Acyl carrier proteins (ACPs) are more important than they sound. Their name suggests they are simply biochemical beasts of burden. They indeed do carry substrates around and deliver them to different enzymes in bacteria and eukaryotes alike. But by fulfilling that task they play a crucial role in the biosyntheses of biomolecules essential for all organisms—such as fatty acids (biological fuel sources), polyketides (metabolite natural products on which a number of drugs are based), and lipoic acid and biotin (enzyme cofactors).
In bacteria, moreover, ACPs help coordinate the biosynthesis of lipid A, which is an indispensable component of the cell envelope and is toxic to hosts during infection. Lipid A is involved in sepsis, a severe infection that kills many hospital patients. A better understanding of its biosynthetic pathway could have drug discovery implications.
The way ACPs deliver substrates to enzymes is understood in its broad outlines. But the details remain cloudy, and scientists would like to know more of the particulars about how these processes work. Two new studies on the role of bacterial ACP—in biosyntheses of fatty acids and of lipid A, respectively—take major steps in that direction.
In bacteria, separate enzymes swimming around in the cytosol work together to make biomolecules such as fatty acids and lipid A. In each step of the biosynthetic sequence, ACP picks up the necessary substrates from, and delivers them to, the appropriate enzymes.
Researchers would like to better understand how ACP recognizes and binds to the correct enzymes, delivers its cargo to their active sites, picks up products, and detaches to make subsequent deliveries. But ACP’s interactions with each enzyme are only fleeting and thus hard to observe and analyze. ACP’s structural floppiness and flexibility have added to the difficulty.
Now, two groups have advanced the state of the art of ACP mechanistic analysis in different ways. One group consists of Shiou-Chuan (Sheryl) Tsai of the University of California, Irvine; Michael D. Burkart of UC San Diego; and coworkers, including UCSD’s J. Andrew McCammon and Stanley J. Opella. They used a cross-linker to trap the normally transient complex between bacterial ACP and the fatty acid dehydratase FabA (Nature 2013, DOI: 10.1038/nature12810). This enabled them to structurally analyze the interaction and propose details of some key steps in bacterial fatty acid synthesis.
The other group consists of Charles W. Pemble IV and coworkers at Duke University Medical Center, including grad student Ali Masoudi from the lab of the late Christian R. H. Raetz. They captured several crystal structures of ACP bound to the acyltransferase LpxD, an unusually stable ACP-enzyme complex (Nature 2013, DOI: 10.1038/nature12679). This allowed them to delineate new mechanistic aspects of a lipid A biosynthetic step at an unprecedented level of detail.
The complementary studies “give us a much better idea of how ACP reactions work,” comments enzymologist John Crosby of the University of Bristol, in England. The new insights aid understanding of ACP-based biosynthetic pathways, which play a key role in bacterial metabolism, and could lead to novel bacterial targets for antibiotic drug discovery.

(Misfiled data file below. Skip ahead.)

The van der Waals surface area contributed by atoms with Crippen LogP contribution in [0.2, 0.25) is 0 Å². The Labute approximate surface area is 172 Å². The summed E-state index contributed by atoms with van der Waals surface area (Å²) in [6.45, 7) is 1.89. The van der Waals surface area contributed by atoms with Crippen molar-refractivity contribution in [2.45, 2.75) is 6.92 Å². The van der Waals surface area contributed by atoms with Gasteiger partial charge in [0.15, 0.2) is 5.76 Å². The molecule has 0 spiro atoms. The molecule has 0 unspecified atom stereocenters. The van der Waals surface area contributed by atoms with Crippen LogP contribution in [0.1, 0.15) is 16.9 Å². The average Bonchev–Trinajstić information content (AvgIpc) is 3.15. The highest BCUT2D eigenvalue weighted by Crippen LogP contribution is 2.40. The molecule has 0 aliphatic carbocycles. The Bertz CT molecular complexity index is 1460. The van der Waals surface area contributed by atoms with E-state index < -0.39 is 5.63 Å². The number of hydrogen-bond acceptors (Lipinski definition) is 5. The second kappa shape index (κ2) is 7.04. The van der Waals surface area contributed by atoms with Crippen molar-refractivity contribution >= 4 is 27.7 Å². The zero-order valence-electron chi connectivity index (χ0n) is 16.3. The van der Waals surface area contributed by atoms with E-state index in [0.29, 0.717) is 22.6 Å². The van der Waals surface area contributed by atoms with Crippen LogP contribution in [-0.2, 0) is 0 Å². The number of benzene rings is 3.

Tsai, Burkart, and coworkers focused on the role of ACP and FabA in bacterial fatty acid synthesis. They designed a cross-linker that stabilizes the normally fleeting ACP-FabA complex. They then used X-ray crystallography, nuclear magnetic resonance spectrometry, and theoretical simulations to visualize the resulting protein-protein interactions, which had never been observed in such high detail before.
The complex crystallized as a dimer. In that dimer, the researchers were surprised to find, ACP is bound to FabA in two completely different ways. The two interactions, they believe, represent mechanistic snapshots of two parts of the reaction mechanism. The study suggests, for example, that in the later stages of substrate delivery, ACP repositions one of its helices to release the substrate and move it into the FabA active site. “That step was always speculated on, but nobody had really seen it in action,” says protein NMR specialist Hans Vogel of the University of Calgary.
“The work may be important in discovering new antibiotics that selectively target fatty acid biosynthesis by blocking these protein-protein interactions,” Burkart notes. He says it also might aid the design of pathways for the bacterial or algal production of improved biofuels.
Pemble and coworkers focused on the role of ACP in lipid A production. They determined three X-ray crystal structures of modified forms of ACP bound to the acyltransferase LpxD. The work revealed how ACP recognizes LpxD and maneuvers during the reaction. And it showed how ACP’s phosphopantetheine arm initiates a major structural change that provokes product release and initiates collapse of ACP-LpxD interactions.
The study found that “the carrier protein is effectively controlling significant stages of the catalytic cycle, which is quite new,” Crosby says.
Because ACP binding to LpxD is an unusually strong interaction, “it will be so exciting to see if structural reorganizations in the ACP-enzyme complex as observed in the study are also relevant for the majority of enzymes that use ACP,” comments structural biologist Timm Maier of the University of Basel.
“Targeting enzymes within the lipid A pathway represents an important therapeutic approach for the development of novel antibiotics,” Pemble says.
Next, researchers hope to visualize an early-stage ACP-enzyme complex, prior to ACP expelling its substrate cargo, and to study related ACPs, such as those integrated into multienzyme complexes in higher eukaryotes. Such studies could lead to the design of new “unnatural products,” Burkart notes. Pemble suggests they also could “drive the development of innovative drugs that improve human health.”